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      I want to revisit this. Obama was the last person who had a real chance to change and fix things. A crisis is an opportunity. FDR used the Great Depression to change America. Reagan used stagflation to change America. Bush used 9/11 to change America. Obama could have used the financial crisis to change America. […]
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Faking an Orgasm for Obama.

I know what you’re thinking. You’re in bed with the guy and he’s just not that good. He thinks he’s Dirk Diggler but he zigs when you zag. He sticks his tongue in your ear and you really hate that. And you just know he’s going to go on and on and on and never get to the point unless you hurry things along.

And you can’t stop thinking about that guy you were with last night.

I think you’re going to have to fake it tonight, Dems.

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Tolkien Quote of the Evening

“Never laugh at live dragons.”
― J.R.R. Tolkien

Repeat after me, Duncan

Nobody outside of your little circle of Democrats gives a flying fuck about what you call “neoliberalism“.

Yes, you think there is a big, dark ugly political philosophy behind neoliberalism.  We are aware of the theories. To me, it sounds like you have blown up the neoliberal boogieman disproportionately to its actual effect.  But we don’t care.  No, we do not.

We have our own theories about what the Clintons were up to and we simply disagree with you.  We disagree strenuously because we weren’t brain dead during the past 20 years.  We know how to keep score.

Give up already.  It’s bad enough that you committed us to 4 years of Obama with Gitmo, Kill Lists and 9.8% unemployment in NJ.  Remember, in 2008 he was touted as the cure for “neoliberalism”.  And how did that turn out?

Don’t make us dislike you.

Commence the defensive whining about Clinton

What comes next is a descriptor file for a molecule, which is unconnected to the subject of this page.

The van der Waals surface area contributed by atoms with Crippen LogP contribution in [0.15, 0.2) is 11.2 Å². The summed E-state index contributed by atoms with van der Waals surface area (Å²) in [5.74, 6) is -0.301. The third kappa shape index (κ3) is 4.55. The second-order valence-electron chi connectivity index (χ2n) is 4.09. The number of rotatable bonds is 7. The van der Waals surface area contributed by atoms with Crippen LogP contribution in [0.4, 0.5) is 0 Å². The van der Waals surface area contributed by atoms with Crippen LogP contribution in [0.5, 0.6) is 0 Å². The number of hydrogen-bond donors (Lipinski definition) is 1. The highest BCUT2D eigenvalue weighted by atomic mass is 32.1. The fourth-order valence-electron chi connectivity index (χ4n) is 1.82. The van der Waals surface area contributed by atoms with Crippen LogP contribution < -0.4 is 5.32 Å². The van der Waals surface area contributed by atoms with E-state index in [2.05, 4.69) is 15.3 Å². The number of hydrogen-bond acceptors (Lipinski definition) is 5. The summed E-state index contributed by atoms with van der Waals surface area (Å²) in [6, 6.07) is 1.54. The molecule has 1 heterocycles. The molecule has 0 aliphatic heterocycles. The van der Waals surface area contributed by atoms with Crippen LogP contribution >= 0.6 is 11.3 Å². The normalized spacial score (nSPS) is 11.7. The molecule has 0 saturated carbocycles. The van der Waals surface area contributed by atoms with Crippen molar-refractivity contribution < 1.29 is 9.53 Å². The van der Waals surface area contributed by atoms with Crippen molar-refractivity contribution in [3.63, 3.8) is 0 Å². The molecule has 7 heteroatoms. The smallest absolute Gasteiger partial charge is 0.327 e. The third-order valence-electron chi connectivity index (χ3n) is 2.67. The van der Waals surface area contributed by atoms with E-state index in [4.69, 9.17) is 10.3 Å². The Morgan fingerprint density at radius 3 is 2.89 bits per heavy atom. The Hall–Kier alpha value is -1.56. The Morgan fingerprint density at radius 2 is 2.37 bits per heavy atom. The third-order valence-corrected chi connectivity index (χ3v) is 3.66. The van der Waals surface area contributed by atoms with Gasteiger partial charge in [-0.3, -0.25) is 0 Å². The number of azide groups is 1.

Well, that didn’t take long:

Whether or not he deserves any credit – and he certainly deserves a lot of credit for some bad things – what I think has been lost is the fact that the latter half of the Clinton years were good times. Good times in a way that that hadn’t been experienced since the late 60s or so. I don’t just mean in terms of purely quantifiable things – though the numbers there are good – it was also the case that there was a real sense of optimism. America, we’re back, bitches! It wasn’t all a horror story in the previous couple decades, but “morning in America” ads aside, there was a feeling of stagnation.

Dems have plenty of reasons to be mad at Bill Clinton, but for those wondering why there’s fondness – it’s because the economy boomed and he ultimately kicked their asses.

I was a Democrat and ran for the Board of Ed on a Democratic ticket back when Clinton was president and I don’t have any reason to be angry.  Yeah, yeah, I’ve heard all the reasons why people in Atrios’ clique think I *should* be mad at him and it’s not like I’m politically naive and don’t know what they’re talking about. Perhaps they overestimate their own self-importance and authority.  Or it just might be the case that a good chunk of the Democratic base (more than half), analyzed the data with their own set of criteria and expectations, which are no less legitimate, and came to a different conclusion.  And you’re never going to be able to convince us otherwise no matter how hard you try.  We only end up resenting the people who seem determined to rewrite history to reflect their own cultural biases.  They just frustrate our will, leave the Democratic party in a permanently broken state and make it easier for Republicans to win. I’m pretty sure that’s not what they want but they keep undermining their party with their futile attempts to make us change our minds.  It’s like they can’t evolve until they’ve stamped out every bit of good feelings we have for the Clintons.  They seem to be on a mission to delegitimize our perceptions.  I don’t think this is a good use of their time or effort.  It’s like an evangelical fundy spending 40 years trying to convert a non-believer.  At some point, it becomes disrespectful and we have to disassociate ourselves from the zealots.